I this how sprintf sets up the formatting?

Delta_G

Am I reading it right?

%s means string
%02d means 2 digits
%04d means 4 digits


I this how sprintf sets up the formatting?
Google printf, you're more likely to find a good list of formatters that way. 



%s means string           Yes, lower case s string, not String class.  This is a null terminated char array
%02d means 2 digits     Not just 2 digits, the 0 there means to pad with 0's if not long enough
%04d means 4 digits     Same here, 4 digits 0 padded. 
If at first you don't succeed, up - home - sudo - enter.

jremington

With a little study, you will find sprintf() a much easier and much more flexible method to get exactly the output format you want, than mucking around with String operators.

In any case, Strings will eventually cause your Arduino to malfunction.

groundFungus


econjack

sprintf() is an extremely flexible and powerful function. However, rarely does one program use anything but a small fraction of that power. In the program below:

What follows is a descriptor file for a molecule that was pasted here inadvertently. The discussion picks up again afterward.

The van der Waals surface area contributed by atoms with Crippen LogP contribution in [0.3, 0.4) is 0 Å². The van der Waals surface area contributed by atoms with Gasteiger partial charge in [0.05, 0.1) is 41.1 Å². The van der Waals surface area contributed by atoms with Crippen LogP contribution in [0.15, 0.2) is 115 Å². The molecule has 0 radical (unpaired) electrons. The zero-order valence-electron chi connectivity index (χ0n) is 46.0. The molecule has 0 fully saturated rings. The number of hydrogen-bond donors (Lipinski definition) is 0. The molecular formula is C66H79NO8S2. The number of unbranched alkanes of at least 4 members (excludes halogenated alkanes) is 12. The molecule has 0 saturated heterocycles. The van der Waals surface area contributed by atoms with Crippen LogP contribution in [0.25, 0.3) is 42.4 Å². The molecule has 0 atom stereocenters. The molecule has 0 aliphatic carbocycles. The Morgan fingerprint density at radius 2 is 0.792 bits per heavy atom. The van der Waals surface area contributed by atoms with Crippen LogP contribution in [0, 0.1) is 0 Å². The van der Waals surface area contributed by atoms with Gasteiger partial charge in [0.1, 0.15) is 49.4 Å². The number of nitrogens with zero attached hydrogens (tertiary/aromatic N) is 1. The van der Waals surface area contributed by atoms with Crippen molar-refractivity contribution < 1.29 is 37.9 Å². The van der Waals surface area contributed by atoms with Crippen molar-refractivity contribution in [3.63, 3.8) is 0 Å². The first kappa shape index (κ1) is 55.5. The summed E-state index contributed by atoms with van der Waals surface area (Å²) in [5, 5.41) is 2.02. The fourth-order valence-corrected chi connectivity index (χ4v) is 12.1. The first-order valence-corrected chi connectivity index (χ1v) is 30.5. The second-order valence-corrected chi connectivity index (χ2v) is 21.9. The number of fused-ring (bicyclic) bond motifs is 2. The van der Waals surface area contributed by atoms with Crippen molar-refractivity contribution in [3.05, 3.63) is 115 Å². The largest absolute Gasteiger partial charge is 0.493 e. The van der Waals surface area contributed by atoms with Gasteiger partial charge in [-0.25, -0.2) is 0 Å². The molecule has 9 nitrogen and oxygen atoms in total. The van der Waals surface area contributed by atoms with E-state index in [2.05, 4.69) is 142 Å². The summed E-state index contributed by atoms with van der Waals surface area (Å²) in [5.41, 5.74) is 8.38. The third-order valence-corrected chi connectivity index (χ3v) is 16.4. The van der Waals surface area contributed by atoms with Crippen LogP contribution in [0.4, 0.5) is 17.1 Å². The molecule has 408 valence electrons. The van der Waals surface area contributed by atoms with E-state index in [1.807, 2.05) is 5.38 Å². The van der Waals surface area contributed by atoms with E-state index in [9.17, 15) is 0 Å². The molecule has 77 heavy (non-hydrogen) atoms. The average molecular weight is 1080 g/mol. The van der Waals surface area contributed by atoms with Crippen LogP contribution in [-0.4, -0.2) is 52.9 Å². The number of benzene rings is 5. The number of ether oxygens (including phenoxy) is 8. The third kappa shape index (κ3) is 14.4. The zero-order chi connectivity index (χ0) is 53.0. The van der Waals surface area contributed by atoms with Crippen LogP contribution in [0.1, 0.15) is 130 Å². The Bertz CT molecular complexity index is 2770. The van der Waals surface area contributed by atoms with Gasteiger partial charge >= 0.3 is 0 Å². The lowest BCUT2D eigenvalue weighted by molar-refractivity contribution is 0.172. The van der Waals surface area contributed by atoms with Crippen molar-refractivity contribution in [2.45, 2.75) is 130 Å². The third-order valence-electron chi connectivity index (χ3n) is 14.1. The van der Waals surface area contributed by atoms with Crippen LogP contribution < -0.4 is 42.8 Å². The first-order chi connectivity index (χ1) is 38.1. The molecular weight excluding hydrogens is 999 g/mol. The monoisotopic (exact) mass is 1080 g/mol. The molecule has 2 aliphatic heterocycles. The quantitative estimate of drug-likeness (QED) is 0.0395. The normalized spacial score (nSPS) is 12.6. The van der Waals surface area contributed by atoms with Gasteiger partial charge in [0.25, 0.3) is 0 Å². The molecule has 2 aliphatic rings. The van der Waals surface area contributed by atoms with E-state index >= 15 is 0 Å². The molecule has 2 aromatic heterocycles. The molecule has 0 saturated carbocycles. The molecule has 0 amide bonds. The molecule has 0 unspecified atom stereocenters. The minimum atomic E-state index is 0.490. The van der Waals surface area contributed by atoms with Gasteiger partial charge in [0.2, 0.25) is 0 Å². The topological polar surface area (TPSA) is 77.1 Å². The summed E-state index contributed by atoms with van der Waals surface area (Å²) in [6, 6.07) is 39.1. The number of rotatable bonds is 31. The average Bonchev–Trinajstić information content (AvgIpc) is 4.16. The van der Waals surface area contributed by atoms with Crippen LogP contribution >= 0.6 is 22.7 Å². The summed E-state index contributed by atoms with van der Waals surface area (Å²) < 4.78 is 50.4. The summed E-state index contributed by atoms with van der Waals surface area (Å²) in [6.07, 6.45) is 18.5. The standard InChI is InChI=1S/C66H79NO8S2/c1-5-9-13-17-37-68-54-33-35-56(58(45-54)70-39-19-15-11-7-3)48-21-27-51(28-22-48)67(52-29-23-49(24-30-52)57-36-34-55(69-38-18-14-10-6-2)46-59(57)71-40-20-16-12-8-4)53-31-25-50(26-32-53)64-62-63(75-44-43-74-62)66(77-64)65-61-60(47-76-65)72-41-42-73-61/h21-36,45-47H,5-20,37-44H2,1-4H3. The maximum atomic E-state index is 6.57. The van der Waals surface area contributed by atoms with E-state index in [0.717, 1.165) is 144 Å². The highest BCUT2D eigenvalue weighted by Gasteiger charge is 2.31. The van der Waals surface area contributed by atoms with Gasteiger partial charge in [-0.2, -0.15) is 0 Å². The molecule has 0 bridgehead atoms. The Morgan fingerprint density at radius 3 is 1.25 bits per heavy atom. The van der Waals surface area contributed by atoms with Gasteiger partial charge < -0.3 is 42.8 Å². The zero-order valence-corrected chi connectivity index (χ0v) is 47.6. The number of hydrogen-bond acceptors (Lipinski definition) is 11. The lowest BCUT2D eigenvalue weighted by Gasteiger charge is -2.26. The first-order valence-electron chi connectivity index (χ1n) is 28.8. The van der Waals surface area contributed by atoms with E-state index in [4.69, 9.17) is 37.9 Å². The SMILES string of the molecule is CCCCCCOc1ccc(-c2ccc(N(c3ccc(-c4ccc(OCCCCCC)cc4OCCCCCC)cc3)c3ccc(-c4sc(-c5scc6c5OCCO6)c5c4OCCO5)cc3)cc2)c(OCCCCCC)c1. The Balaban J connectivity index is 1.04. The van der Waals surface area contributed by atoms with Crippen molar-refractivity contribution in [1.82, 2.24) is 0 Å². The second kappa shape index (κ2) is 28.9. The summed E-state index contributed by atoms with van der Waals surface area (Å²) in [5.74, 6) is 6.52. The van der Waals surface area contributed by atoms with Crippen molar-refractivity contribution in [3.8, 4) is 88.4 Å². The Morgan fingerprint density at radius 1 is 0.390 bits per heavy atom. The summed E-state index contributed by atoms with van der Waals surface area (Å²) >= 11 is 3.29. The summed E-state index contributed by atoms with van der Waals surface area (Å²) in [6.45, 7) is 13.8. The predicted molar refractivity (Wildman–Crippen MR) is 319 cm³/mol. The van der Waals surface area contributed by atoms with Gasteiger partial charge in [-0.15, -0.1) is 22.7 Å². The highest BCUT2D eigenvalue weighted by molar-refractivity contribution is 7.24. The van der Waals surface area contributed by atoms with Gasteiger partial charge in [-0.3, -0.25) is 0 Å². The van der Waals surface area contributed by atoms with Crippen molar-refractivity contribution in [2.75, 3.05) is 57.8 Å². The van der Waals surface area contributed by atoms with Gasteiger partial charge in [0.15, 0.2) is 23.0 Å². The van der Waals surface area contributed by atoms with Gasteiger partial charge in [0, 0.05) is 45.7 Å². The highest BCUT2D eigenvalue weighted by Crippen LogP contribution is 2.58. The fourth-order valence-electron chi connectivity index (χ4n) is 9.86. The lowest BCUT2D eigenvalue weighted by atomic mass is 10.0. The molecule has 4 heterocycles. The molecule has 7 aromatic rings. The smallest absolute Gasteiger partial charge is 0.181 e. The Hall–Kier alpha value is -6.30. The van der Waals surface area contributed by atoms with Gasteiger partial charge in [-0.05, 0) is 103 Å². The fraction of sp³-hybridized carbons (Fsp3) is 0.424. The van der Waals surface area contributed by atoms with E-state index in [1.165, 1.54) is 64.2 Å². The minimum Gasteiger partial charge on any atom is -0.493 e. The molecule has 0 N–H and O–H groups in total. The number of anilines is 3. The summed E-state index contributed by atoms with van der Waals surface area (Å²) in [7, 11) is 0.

Code: [Select]

void setup() {
  char dow[] = "Thu";
  char month[] = "Oct";
  char result[20];
  char temp[5];
  int day = 12;
  int year = 2017;

  Serial.begin(9600);

 // sprintf(result, "%s, %s, %02d, %04d", dow, month, day, year);

  strcpy(result, dow);
  strcat(result, ", ");
  strcat(result, month);
  strcat(result, ", ");
  itoa(day, temp, DEC);
  strcat(result, temp);
  strcat(result, ", ");
  itoa(year, temp, DEC);
  strcat(result, temp);
   
  Serial.println(result);
}

void loop() {
}


the versions that uses sprintf() consumes 3348 bytes of flash and 206 bytes of SRAM. The alternative using the simple str*() functions uses 2084 bytes of flash and 190 bytes of SRAM. If you ever find yourself operating at the margins of memory, dropping back to less powerful functions might save the day.

Delta_G

You could recover the RAM (but not the program space) by using sprintf_P.

Code: [Select]